April 2012 | News and information from the City of Henderson 

    It is with great pleasure that I introduce our new City Manager, Jacob Snow. As the former General Manager of the Regional Transportation Commission, Jacob has a wide range of experience and a unique background that will undoubtedly benefit Henderson. His experience in managing large-scale government finances will be especially relevant as we continue to weather the economic downturn and look to trim even more from our city budget. Jacob is a visionary with fresh ideas and a can-do management style that will help make our city run more efficiently and improve services to our residents. As the City Manager, Jacob will be responsible for the city’s policy direction, strategic planning and oversight of all departments and divisions of the second largest city in the state of Nevada. Henderson has been Jacob’s home for more than 23 years, and we welcome him to the city family.
    You will soon see a new type of left-turn traffic signal in Henderson. Over the next several months, all traditional “dog house” left-turn signals will be replaced with the flashing yellow arrow signal. The traditional signal uses a solid green circular ball to indicate when motorists must yield to oncoming traffic to make a left turn. A common traffic accident results when a motorist sees the solid green ball and falsely assumes he can go, pulling in front of oncoming vehicles. The flashing yellow arrow left-turn traffic signal has been found to be more intuitive by using a flashing yellow arrow to indicate when motorists must yield to oncoming traffic. Both signals use a solid green arrow to indicate when a protected left turn is permissible. The new signal will be installed throughout Henderson by the end of June 2012. Visit cityofhenderson.com to see how the new signal works.
    Swim season is fast approaching and with it our need to be watchful with children around pools and spas. About one in every four single-family homes in Henderson has a swimming pool in the backyard, and the Fire Department is bringing the message for pool safety to as many of those homes as possible. During the first two weeks of May, Henderson firefighters will be going door to door in many neighborhoods to remind residents with backyard pools about the importance of pool safety and how to respond to an aquatic emergency. Drowning is easily preventable if you remember the A, B, C & D’s of pool safety: Adult supervision, Barriers around your pool, Classes for CPR and swim lessons, and Devices for keeping kids safe while in the water. The loss of a child is devastating to their family and demoralizing for our community, so the Fire Department urges everyone to Be Water Safe this summer.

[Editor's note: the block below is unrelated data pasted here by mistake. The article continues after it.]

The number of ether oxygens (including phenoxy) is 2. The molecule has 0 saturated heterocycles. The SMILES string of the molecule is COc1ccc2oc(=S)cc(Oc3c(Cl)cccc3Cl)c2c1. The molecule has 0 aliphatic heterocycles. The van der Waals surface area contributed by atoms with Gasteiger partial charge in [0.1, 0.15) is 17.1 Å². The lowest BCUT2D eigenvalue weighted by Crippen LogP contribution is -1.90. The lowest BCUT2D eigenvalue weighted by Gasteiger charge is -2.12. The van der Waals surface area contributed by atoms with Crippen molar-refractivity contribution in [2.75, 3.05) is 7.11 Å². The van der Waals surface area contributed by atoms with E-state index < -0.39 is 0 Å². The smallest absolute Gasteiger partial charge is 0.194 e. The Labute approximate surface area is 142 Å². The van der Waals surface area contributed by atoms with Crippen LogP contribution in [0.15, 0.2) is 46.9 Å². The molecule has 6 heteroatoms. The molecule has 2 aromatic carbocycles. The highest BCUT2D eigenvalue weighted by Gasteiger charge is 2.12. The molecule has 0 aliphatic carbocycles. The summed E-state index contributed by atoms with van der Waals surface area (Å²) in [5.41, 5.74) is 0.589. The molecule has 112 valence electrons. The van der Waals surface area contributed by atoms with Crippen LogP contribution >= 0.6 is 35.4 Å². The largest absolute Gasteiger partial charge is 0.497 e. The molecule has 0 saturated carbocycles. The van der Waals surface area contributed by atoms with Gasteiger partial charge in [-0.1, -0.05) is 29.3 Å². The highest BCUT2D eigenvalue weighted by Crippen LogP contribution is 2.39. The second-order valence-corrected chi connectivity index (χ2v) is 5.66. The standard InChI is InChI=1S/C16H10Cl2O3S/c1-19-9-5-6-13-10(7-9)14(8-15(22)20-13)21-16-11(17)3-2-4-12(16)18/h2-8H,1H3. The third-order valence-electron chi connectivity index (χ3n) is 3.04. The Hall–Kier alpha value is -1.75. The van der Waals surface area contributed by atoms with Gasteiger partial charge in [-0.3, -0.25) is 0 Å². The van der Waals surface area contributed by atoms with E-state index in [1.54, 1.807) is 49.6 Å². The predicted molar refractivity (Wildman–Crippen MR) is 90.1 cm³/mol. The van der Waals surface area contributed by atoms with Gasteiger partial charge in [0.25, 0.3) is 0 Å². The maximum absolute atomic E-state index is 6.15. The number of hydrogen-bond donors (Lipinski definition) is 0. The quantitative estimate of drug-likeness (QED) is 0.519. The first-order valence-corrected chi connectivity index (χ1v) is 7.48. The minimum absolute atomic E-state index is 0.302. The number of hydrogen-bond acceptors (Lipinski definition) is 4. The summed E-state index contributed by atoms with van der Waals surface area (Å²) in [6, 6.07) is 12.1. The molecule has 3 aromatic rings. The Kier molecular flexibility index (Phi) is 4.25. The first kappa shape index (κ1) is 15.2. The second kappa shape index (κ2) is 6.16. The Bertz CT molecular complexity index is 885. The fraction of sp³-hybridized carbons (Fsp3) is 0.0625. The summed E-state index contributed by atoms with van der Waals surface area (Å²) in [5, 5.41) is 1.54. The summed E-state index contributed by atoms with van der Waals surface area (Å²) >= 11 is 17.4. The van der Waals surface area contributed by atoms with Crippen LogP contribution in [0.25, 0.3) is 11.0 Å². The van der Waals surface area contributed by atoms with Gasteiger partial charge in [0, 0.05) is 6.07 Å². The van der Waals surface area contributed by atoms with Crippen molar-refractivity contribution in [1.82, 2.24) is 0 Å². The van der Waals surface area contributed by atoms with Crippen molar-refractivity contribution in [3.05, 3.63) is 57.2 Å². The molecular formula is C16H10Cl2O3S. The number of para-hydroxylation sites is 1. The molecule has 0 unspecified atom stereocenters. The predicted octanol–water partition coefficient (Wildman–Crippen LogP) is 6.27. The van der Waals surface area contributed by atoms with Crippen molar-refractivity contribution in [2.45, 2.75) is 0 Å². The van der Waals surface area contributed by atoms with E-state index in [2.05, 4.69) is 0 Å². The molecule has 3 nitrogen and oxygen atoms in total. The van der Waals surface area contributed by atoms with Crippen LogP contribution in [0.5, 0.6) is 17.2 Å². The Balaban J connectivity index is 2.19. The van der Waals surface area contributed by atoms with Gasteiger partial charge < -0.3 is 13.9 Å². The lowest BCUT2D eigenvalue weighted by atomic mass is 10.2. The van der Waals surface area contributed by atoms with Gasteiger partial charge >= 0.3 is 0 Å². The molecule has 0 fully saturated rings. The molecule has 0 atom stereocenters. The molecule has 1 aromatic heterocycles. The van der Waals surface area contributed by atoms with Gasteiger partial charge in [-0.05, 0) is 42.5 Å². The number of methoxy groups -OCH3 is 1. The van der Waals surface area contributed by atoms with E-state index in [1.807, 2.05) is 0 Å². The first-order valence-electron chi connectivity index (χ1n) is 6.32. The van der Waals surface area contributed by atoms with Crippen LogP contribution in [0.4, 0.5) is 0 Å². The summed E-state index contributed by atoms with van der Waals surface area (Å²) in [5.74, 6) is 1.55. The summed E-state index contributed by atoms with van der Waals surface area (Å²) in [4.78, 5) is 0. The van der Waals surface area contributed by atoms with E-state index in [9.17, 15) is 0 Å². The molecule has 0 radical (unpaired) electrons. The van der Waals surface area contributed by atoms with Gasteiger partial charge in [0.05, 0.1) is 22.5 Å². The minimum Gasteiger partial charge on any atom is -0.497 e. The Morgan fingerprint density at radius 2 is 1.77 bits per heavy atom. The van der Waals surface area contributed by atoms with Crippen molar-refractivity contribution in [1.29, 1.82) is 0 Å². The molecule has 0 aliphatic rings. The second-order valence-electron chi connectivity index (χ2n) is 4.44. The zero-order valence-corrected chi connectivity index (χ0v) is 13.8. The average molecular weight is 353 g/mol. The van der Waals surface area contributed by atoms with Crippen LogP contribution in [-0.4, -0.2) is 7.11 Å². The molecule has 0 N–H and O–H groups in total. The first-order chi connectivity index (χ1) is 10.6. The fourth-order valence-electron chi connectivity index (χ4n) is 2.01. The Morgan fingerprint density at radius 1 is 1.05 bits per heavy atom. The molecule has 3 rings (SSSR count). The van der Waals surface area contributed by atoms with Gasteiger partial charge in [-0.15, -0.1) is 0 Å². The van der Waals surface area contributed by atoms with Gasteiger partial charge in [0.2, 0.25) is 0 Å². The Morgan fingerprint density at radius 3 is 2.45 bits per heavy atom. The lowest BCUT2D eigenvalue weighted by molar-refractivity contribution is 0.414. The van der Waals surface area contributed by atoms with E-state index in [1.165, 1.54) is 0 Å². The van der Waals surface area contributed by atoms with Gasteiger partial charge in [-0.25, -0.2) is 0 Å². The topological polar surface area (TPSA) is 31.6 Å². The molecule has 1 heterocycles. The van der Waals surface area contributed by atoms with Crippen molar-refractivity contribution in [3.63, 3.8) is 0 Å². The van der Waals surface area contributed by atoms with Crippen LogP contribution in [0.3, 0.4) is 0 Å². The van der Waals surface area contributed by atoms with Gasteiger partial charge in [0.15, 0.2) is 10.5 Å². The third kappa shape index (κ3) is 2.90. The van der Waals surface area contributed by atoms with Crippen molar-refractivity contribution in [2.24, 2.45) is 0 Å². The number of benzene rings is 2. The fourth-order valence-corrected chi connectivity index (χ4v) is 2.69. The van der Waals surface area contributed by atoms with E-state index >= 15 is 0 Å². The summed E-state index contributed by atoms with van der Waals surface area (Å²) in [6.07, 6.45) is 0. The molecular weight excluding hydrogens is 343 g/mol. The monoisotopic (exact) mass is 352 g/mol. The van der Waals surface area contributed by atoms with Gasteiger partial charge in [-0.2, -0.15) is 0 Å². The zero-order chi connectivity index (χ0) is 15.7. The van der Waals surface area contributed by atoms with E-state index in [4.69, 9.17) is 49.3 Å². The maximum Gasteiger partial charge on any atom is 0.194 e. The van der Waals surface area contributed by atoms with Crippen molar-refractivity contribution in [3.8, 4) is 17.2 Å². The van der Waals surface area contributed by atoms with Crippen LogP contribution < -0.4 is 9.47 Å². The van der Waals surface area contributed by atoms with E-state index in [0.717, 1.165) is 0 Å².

Are you ready to improve your landscaping, or lower your water bill by replacing your grass with water-efficient plants, but could use some help paying for it? Neighborhood Services is accepting applications for two landscape loan programs for up to $5,000 toward your yard improvements. The Homeownership Enrichment Landscape Program is designed to help residents install drought-tolerant landscape or improve a blighted yard. You do not need to pay back the loan until you sell your home or there is a change in ownership. The Turf Removal Program offers a low 3% interest rate amortized over a seven year period to replace water-thirsty grass with desert landscape. Applicants can sign up for the Southern Nevada Water Authority’s Water Smart Landscapes rebate program to help pay down the loan. Eligible applicants must meet minimum requirements. Visit cityofhenderson.com for more information on these loan programs.
    The Henderson Fire Department received a grant for the purchase of nine thermal imaging cameras that will help save the lives of people and pets trapped in a burning structure. Firefighters will use the cameras to quickly locate victims in dark or smoke-filled rooms, even if they are trapped in the closet or hiding under the bed. The new technology will also increase safety for firefighters by allowing them to search a burning structure in a fraction of the time it would take without the camera. The cameras can detect the heat signature of a human or animal in temperatures up to 1,000 degrees Fahrenheit. Thermal imaging cameras work by rendering infrared radiation or “heat” into light that is visible to the human eye. The cameras can even help firefighters locate the source of a fire before it is visible, such as smoldering embers within a wall or overheated electrical wiring.

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